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Jamstacked Issue 57

The 'table stakes' of Jamstack

Published: Jun 9, 2022

Your update on all things Jamstack

#​57 — June 9, 2022
✦ web version

It's sometimes worthwhile when you work in an area that moves as quickly as the Jamstack does to take a step back and see how much things have changed in such a short period of time. Back when Netlify launched eight years ago, just deploying a static site quickly and easily to a CDN network seemed like magic.

Today's platforms need to replicate serverless functions to the edge while also handling "table stakes" like auth, search, SSR, etc. Today's table stakes were only recently complex problems we had not quite solved yet — and, as Fastly's Simon Wistow notes, deploying serverless functions to the edge already looks like the very near future's table stakes. So what's tomorrow's "magic"? Maybe replicating consistent data to the edge (which is already happening) or maybe something I can't even think of yet.

Brian Rinaldi

↘︎ What's good

The Buzzwordless Three Tenets of the Jamstack
Jaden tries to break down the definition of the Jamstack into a set of core principles around pre-rendering, microservices and frontend development. I think his last point about Jamstack not being a religion is key, because there’s even a ton of variation and flexibility around the tenets he lays out.

Jaden Baptista

The Case For Prisma In The Jamstack
Prisma is a an ORM built for JavaScript and TypeScript, which can be useful for connecting to data within the backend of your Jamstack application. Sam makes the case for Prisma and shows how to integrate it with Next.js, Redwood and Cloudflare Workers.

Sam Poder

Glitch in the Fastly Matrix: It's about Developer Experience
This somewhat makes the case for Glitch as Fastly’s Netlify – as in the glue that pulls together the user experience for building sites on their infrastructure. However my favorite quote from the post is: “Just being able to run JavaScript to the edge is going to be table stakes.” Completely agree and, in fact, it may already be.

Richard MacManus

✂︎ Tools, Resources & More...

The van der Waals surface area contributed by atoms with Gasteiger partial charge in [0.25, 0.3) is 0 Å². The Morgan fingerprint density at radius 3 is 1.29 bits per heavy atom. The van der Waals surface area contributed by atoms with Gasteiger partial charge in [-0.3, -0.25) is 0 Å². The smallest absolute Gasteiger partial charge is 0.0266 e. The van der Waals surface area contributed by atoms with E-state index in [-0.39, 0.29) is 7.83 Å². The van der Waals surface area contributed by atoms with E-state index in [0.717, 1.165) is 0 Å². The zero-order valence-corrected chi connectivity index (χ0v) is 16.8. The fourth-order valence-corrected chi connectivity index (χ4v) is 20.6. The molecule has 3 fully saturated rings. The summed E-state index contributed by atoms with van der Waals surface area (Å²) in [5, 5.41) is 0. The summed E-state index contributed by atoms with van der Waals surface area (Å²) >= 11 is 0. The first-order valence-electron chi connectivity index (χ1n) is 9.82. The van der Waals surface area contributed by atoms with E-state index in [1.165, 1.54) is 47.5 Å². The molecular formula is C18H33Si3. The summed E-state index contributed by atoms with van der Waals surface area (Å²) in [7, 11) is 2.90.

• Jamstack and Open Source with Eduardo Bouças (podcast) – Eduardo worked on Netlify's recent edge functions release and is an active contributor to open source in the Jamstack.
  • Hugo v0.100.0$page.RenderString now supports shortcodes and other shortcode improvements. You can now use shortcodes in the frontmatter.
  • Astro 1.0 Release Update – The release has been pushed back until July.
  • Azure Static Web Apps CLI – A new CLI for local development and testing applications that will deploy to Azure SWA.
  • FormEasy – An open source alternative to FormSpree that can submit your forms to a Google Sheet.
  • DigitalOcean Functions – DigitalOcean enters the serverless function market. They have what you'd expect and may be a good option if you're already on DO.

❖ Tidbits

The Latest Updates to Gatsby Cloud and the Gatsby Framework
The Gatsby Product Manager Patrick Sullivan describes the new features for Gatsby Cloud and the Gatsby Framework which are being rolled out this week. Version 4.16 release notes are here.

Patrick Sullivan (Gatsby Blog)

Strattic Acquired by Elementor
Strattic is a service that deploys a Jamstack version of your Wordpress site. They’ve been acquired by Elementor who has a WYSIWYG web site builder.


How To Create a 'Copy Code' Button Along with React-Markdown
Combining the react-markdown and react-syntax-highlighter libraries to enable code to be quickly and easily copied with a single button click.

Jay Simons (Designly Blog)

High Performance Personalization with Next.js Middleware
A detailed tutorial on providing content personalization—by user, geography and tech stack—for Next.js applications using the Plasmic ‘visual builder’.

Raymond Cheng (Plasmic Blog)

Running Jekyll on a Mac
Jekyll isn’t compatible with the pre-installed Ruby on MacOS, so you’ll need to use a separate installation, which this walks through.

Nicolas Frankel

Thank you for reading. Catch you next time. — Brian